RALEIGH, N.C. (WECT) – Due to increased fire risk, the N.C. Forest Service has issued a ban on all open burning and has canceled all burning permits for 26 counties in North Carolina including Bladen, Brunswick, Columbus, New Hanover and Pender.
The burning ban goes into effect at noon Monday, May 24, and will remain in effect until further notice.
“Our state is getting drier and hotter, and wildfires like those conditions,” said Agriculture Commissioner Steve Troxler. “These conditions coming during spring wildfire season when wildfire activity and fire risks are already elevated, make this burn ban necessary to protect life and property in North Carolina.”
“We haven’t seen them this dry in a very very long time,” said Mike Malcolm with N.C. Forest Service. “It’s almost historic fuel conditions.”
By fuel conditions, Malcolm is referring to the natural makeup of the soil– perfect material for brush fires.
“We’ve got a lot of peat moss-type vegetation,” said Brunswick County Fire Marshal Andrew Thompson. “It’s real susceptible. Once a fire gets going, it’s real hard to put out.”
That’s something firefighters in Brunswick County have dealt with a lot lately.
“Over the last week or so, we’ve had 11 wood fires here in the county and 15 brush fires,” said Thompson. “That is above average for us for this time of year.”
Bone dry ground, plants and trees coupled with a lower water supply is why counties throughout North Carolina have put burn bans in place. To make matters worse, these kinds of conditions can rekindle a fire that appears to be out. Malcolm says that was a concern with Monday’s ground fire in Hampstead.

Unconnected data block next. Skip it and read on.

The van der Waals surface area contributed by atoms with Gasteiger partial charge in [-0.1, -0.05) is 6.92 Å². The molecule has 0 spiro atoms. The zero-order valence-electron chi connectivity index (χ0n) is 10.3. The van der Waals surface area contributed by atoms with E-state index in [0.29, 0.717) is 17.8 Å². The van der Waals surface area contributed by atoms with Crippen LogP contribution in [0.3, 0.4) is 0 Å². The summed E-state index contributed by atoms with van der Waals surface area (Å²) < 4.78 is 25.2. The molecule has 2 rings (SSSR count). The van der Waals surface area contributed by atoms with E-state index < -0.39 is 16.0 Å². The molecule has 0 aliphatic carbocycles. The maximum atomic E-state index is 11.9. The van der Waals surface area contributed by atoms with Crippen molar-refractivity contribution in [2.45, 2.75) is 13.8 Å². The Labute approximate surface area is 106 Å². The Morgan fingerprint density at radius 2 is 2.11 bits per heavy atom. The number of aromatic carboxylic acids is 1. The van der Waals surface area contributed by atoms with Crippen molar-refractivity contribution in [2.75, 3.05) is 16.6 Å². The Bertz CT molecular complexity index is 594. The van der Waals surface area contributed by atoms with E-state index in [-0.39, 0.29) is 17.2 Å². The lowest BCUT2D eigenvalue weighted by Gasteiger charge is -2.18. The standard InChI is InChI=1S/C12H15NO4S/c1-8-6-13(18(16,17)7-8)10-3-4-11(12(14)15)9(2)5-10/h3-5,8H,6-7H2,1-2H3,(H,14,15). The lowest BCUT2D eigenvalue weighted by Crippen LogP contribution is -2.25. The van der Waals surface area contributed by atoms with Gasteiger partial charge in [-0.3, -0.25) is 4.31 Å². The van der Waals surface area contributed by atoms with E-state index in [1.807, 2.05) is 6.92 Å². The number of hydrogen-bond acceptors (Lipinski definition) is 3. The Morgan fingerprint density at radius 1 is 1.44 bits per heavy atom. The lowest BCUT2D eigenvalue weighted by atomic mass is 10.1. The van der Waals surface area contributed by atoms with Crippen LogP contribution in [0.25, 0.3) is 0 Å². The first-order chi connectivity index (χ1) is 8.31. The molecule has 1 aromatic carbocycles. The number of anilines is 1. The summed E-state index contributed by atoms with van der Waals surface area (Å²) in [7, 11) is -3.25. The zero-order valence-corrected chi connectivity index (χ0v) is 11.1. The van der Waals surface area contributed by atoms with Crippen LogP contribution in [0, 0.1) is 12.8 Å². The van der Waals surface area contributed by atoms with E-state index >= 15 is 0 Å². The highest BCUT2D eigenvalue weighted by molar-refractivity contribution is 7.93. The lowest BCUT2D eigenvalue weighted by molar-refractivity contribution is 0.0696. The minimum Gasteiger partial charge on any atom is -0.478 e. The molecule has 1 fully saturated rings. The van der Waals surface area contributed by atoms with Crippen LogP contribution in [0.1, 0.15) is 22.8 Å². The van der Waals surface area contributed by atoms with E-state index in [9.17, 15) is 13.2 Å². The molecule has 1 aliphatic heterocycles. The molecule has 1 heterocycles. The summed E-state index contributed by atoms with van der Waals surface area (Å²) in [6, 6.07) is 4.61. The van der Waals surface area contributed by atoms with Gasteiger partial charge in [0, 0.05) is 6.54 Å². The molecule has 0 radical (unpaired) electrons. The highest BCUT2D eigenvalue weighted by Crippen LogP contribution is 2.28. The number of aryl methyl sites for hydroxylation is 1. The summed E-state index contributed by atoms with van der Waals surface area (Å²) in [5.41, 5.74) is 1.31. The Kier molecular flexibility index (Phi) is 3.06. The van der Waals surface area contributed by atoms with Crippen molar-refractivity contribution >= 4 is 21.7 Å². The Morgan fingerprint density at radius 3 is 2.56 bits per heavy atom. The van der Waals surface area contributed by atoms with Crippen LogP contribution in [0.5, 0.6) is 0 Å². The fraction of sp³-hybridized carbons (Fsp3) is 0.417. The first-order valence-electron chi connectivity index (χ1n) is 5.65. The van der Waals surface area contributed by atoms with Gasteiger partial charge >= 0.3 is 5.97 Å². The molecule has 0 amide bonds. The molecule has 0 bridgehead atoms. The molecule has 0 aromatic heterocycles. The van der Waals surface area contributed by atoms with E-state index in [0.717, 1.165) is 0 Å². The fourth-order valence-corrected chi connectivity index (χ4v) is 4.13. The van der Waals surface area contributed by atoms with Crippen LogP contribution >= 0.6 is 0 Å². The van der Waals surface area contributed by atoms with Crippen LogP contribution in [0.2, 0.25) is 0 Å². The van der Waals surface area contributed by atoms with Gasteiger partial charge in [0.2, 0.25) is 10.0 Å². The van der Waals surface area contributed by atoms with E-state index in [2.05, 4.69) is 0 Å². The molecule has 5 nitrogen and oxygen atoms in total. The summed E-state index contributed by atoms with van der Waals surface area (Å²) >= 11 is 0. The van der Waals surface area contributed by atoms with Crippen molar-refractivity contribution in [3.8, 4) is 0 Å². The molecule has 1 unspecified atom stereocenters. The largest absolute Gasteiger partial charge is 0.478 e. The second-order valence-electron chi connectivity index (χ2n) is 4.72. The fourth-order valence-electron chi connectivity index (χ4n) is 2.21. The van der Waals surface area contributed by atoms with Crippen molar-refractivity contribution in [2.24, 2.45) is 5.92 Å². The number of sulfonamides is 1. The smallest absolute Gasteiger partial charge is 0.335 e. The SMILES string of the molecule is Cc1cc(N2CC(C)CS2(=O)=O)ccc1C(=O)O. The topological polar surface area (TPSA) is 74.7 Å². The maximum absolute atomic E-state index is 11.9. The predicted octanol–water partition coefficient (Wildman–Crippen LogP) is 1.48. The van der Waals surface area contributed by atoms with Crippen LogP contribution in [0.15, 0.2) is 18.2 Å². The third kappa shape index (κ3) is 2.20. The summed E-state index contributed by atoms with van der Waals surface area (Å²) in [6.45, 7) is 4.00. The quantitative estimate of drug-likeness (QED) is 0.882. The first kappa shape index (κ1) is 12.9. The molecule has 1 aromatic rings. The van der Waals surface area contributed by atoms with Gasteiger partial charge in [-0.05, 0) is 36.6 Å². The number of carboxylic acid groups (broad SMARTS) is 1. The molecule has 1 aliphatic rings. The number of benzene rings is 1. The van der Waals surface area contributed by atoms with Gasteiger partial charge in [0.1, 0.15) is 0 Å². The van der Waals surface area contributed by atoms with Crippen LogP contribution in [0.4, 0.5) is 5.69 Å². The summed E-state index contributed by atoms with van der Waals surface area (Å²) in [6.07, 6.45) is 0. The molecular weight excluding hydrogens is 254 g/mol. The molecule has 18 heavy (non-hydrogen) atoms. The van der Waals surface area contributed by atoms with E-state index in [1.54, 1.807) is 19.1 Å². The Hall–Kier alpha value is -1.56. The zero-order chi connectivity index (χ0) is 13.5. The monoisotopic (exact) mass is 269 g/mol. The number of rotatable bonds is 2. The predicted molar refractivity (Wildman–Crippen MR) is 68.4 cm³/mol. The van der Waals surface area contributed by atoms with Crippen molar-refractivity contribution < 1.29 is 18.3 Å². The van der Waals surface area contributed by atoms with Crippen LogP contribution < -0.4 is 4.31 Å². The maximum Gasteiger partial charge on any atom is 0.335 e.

“The fuels that did not burn in the initial fire, they will dry out and become even more available,” said Malcolm. “As they fall onto the ground and things like that, that surface fire that’s below the ground and those organic soils are going to cause the fire to reburn.”
Under North Carolina law, the ban prohibits all open burning in the affected counties, regardless of whether a permit was previously issued. The issuance of any new permits has also been suspended until the ban is lifted. Anyone violating the burn ban faces a $100 fine plus $183 court costs. Any person responsible for setting a fire may be liable for any expenses related to extinguishing the fire.
As for planning your holiday weekend, Thompson says it’s best to be mindful of the burn ban. While you can’t shoot fireworks while the ban is in effect, grilling on charcoal or gas fires is not included in the ban.
“Some recommendations that we give out are keeping any gas or charcoal grills about 100 feet away from any combustible construction, going through and keeping an eye on the grill and not walking away from it once they’ve lit the grill,” said Thompson.
Local fire departments and law enforcement officers are assisting N.C. Forest Service in enforcing the burn ban.
N.C. Forest Service will continue to monitor conditions. Residents with questions regarding a specific county can contact their N.C. Forest Service county ranger or their county fire marshal’s office.
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